Part 1 of this series focused on the importance of a good prior art search prior to filing a request for inter partes reexamination. Part 2 examines the exceptions to the estoppel provisions of § 315(c). Specifically, this blog entry identifies situations in which a party might still be able to contest in litigation the validity of a patent that was the target of an unsuccessful request for inter partes reexamination.
Estoppel does not apply to patent claims for which no request for reexamination was ordered. Simply filing a request for inter partes reexamination, by itself, does not automatically trigger estoppel. The language of § 315(c) does not trigger estoppel unless the “request for inter partes reexamination results in an order under section 313.” For any request for which the Patent Office does not find a substantial new question of patentability, there is no estoppel. Thus, estoppel still applies in situations where the Patent Office orders reexamination of a patent claim on the basis of some, but not all, of the prior art presented by the third-party requester as raising a substantial new question of patentability of that patent claim.
Estoppel only applies to the third-party requester. The estoppel provision of § 315(c) applies not only to a “third-party requester” but also possibly those in privy with the third-party requester as a real party-in-interest. The express language of § 315(c) is different from the estoppel provision of 35 U.S.C. § 317, which applies to third-party requesters and their privies with respect to subsequent requests for inter partes reexamination. Thus, one might assume, that the § 315(c) estoppel applied to litigants is more limited than the § 317 estoppel applied to future requests for inter partes reexamination. The problems with that assumption are exposed when one considers that a third-party requester acting for the benefit of a litigant is really placing the litigant in the position of the real party-in-interest. Although § 315(c) literally applies only to the third-party requester, the provisions of § 315(c) could easily be subverted if the term “third-party requester” were limited to the particular attorney or entity making the request. Thus, it is unlikely that a litigant can avoid estoppel if another entity makes a request for inter partes reexamination designed to benefit the litigant. (See related blog post, discussing Troll Busters LLC.) Practically speaking, courts should interpret “third-party requester” to include real parties-in-interest.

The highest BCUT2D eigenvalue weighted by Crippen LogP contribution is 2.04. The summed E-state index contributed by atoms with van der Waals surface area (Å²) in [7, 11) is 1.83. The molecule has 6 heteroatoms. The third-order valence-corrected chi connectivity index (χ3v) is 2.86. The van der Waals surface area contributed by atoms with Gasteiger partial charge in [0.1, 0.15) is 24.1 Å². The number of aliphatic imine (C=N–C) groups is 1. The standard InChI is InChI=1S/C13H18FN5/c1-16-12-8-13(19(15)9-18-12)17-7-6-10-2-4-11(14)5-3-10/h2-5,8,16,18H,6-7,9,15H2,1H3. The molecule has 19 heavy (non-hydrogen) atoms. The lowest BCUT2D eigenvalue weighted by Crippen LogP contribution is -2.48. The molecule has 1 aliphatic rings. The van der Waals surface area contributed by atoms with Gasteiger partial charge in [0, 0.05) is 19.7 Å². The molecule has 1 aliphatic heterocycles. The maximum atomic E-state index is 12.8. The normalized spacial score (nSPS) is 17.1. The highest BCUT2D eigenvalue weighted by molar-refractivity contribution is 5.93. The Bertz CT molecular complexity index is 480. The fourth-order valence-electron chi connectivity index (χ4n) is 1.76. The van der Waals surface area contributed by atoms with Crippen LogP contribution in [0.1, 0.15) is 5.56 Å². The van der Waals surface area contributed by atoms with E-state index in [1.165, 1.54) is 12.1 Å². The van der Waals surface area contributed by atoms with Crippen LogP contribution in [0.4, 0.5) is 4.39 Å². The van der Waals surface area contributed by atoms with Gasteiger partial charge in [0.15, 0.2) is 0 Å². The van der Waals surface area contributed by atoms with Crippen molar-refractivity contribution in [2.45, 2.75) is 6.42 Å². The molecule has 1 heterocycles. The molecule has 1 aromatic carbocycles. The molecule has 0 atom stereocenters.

Another scenario that arises frequently is one in which there are multiple accused infringers in a litigation. If some parties choose to participate in the filing of a request for inter partes reexamination while other parties opt out, do the parties opting out fall victim to the estoppel provision of § 315(c)? In these situations, the parties should not be estopped from presenting any invalidity arguments in litigation merely because they made a strategic decision not to participate in inter partes reexamination.
Estoppel does not apply to invalidity grounds which the requester could not have raised in inter partes reexamination. Because a request for inter partes reexamination can only be based on patents and printed publications, prior art that is neither a patent nor a printed publication is fair game in an invalidity defense in subsequent litigation proceedings. This issue was analyzed in the case of ACCO Brands, Inc. v. PC Guardian Anti-Theft Products, Inc. In that case, the court determined that “estoppel does not apply to grounds for invalidity based on prior art that was not and could not have been before the PTO.” The plaintiff sought to prevent the defendant from using physical samples of computers as a basis for invalidity because the defendant had relied upon printed brochures for those computers as a basis for inter partes reexamination, which resulted in the confirmation of all claims of the plaintiff’s patent. The court declined to invoke the estoppel provision of § 315(c) to prevent the defendant from relying on the physical computers as evidence of invalidity because the computers were not patents or printed publications – the only type of prior art that the Patent Office considers during reexamination – and they raised new issues with respect to the novelty of certain claim limitations.